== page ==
Outpost hosts two-hour in-store walk-in hiring events once a month at a different store with much success. The hyper local and word of mouth advertising (Goodwill job centers and counselors who help work on resumes for free at Kinkos will send candidates who might be good matches.) seem to attract diverse candidates who are serious about wanting a job and the managers can be right there for on-the-spot interviews. If managers are there, they get first pick.
The hiring process itself is traditional; there are no explicit questions about a candidate’s attitude toward diversity. To McCarthy, the interview is a place where “candidates get a chance to shine,” particularly if an application itself is thin.
Liz Wozniak, HR
In July 2014, Seward Co-op began an initiative to increase the diversity of its workforce to 32% people of color to match the demographics of Minneapolis. To achieve this goal, the co-op hired a consultant to walk it through an “Intercultural Development Process” to build a roadmap of recommendations to improve and optimize cultural awareness culture concurrently with the opening of two new Seward locations.
Consultant Beth Zemsky of Interact first assessed the current climate of diversity awareness at the co-op by asking managers and supervisors to take the IDI, Intercultural Developmental Inventory. Following the assessment, she trained and mentored managers on how to respond in culturally appropriate ways, followed by a staff retreat to demonstrate that everyone was working together in this process. Three staff action learning task forces were created—a hiring, orientation and onboarding, and workplace culture and retention to create recommendations.
In the next phase, Zemsky will train internal trainers so that lasting results of these efforts remain in the co-op spirit. “This is not a one and done thing.” The work needs to continue as the co-op grows. Wozniak also says Seward “needs to do more conflict resolution and mediation from a culturally competent place.”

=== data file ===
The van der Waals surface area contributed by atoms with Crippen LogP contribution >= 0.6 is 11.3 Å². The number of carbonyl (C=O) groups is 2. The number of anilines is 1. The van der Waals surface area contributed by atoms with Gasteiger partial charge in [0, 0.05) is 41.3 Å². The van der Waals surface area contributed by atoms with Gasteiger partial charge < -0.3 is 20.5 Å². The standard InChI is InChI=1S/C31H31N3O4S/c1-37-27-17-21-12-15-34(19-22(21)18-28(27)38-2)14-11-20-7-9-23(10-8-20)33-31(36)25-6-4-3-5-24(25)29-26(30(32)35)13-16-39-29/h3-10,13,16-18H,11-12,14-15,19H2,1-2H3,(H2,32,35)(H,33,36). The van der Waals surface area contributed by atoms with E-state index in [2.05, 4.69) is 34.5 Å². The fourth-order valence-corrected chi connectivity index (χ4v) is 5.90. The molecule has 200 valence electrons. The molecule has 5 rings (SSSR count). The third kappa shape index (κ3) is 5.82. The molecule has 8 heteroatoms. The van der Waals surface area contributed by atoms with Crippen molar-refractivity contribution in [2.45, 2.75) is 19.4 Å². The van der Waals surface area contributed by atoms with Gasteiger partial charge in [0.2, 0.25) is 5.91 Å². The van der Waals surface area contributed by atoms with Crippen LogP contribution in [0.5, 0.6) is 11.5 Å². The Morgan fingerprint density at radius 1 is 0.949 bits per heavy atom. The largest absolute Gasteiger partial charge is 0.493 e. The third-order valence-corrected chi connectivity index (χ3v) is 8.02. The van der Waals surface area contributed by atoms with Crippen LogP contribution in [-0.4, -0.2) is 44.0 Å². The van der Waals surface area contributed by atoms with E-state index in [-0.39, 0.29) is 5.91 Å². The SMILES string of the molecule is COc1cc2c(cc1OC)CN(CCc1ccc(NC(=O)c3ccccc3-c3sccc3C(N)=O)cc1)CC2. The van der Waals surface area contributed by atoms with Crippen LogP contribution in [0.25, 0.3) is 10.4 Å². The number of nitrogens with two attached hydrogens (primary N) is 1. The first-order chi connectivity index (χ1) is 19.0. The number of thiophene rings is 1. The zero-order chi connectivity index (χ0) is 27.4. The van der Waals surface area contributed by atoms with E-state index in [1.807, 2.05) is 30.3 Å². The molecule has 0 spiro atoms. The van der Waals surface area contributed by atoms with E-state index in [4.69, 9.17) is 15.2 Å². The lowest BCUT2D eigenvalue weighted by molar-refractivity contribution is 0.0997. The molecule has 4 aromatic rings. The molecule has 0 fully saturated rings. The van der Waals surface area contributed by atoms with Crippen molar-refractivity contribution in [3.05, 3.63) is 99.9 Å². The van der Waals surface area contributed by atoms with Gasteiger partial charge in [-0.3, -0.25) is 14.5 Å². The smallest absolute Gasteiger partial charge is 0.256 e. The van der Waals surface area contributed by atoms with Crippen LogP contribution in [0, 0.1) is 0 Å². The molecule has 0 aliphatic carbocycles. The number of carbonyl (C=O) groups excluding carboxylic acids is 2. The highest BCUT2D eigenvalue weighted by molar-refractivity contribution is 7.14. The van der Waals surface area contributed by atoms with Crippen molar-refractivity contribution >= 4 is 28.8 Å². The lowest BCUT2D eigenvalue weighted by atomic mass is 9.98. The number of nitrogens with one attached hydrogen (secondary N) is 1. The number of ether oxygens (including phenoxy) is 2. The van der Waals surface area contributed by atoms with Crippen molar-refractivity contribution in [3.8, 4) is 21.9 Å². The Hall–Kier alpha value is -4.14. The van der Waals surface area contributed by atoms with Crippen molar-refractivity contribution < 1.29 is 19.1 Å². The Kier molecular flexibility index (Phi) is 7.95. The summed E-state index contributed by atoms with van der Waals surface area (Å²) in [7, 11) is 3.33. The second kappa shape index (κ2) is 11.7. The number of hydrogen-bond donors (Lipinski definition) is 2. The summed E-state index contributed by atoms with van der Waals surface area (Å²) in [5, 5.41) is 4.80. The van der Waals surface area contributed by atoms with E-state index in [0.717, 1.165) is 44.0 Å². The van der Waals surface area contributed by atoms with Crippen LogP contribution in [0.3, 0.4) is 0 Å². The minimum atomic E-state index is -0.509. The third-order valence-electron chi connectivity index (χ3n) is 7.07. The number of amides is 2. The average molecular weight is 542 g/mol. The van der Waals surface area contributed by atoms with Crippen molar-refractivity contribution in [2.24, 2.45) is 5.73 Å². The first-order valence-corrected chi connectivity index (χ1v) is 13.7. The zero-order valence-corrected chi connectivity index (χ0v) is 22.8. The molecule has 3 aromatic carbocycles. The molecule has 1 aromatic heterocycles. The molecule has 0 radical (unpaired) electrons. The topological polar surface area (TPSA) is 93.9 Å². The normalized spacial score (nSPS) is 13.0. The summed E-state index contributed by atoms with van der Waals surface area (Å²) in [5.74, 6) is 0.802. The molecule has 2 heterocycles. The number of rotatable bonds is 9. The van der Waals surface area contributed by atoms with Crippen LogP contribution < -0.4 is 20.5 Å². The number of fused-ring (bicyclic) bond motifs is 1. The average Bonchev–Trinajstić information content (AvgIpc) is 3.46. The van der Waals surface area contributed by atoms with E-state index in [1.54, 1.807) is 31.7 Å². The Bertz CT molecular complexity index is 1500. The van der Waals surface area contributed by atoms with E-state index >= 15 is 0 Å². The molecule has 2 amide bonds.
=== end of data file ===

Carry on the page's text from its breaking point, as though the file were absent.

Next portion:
Where does a co-op begin the journey that Seward is currently undertaking? Wozniak says the first step “is to acknowledge that co-ops are white spaces and recognize that if we’re going to be successful, we need to start attracting employees of color; if we keep doing things the way we’ve done them, we’ll continue to get what we’re currently getting.” Setting the goal to be inclusive as the priority and making a strategic decision to find someone to train your staff are first on the list.
Wozniak says after making the commitment to inclusiveness, starting with the IDI or another assessment tool is a great next step to the process of developing a culture of awareness at your co-op. She stresses that training the management team is the key to the next big step; without that your co-op will have a mix of managers with varied levels of cultural competency, which gives mixed signals about expectations. Having the ability to articulate the commitment to diversity needs to be across the board and felt throughout the hiring and onboarding process and in everyday work life.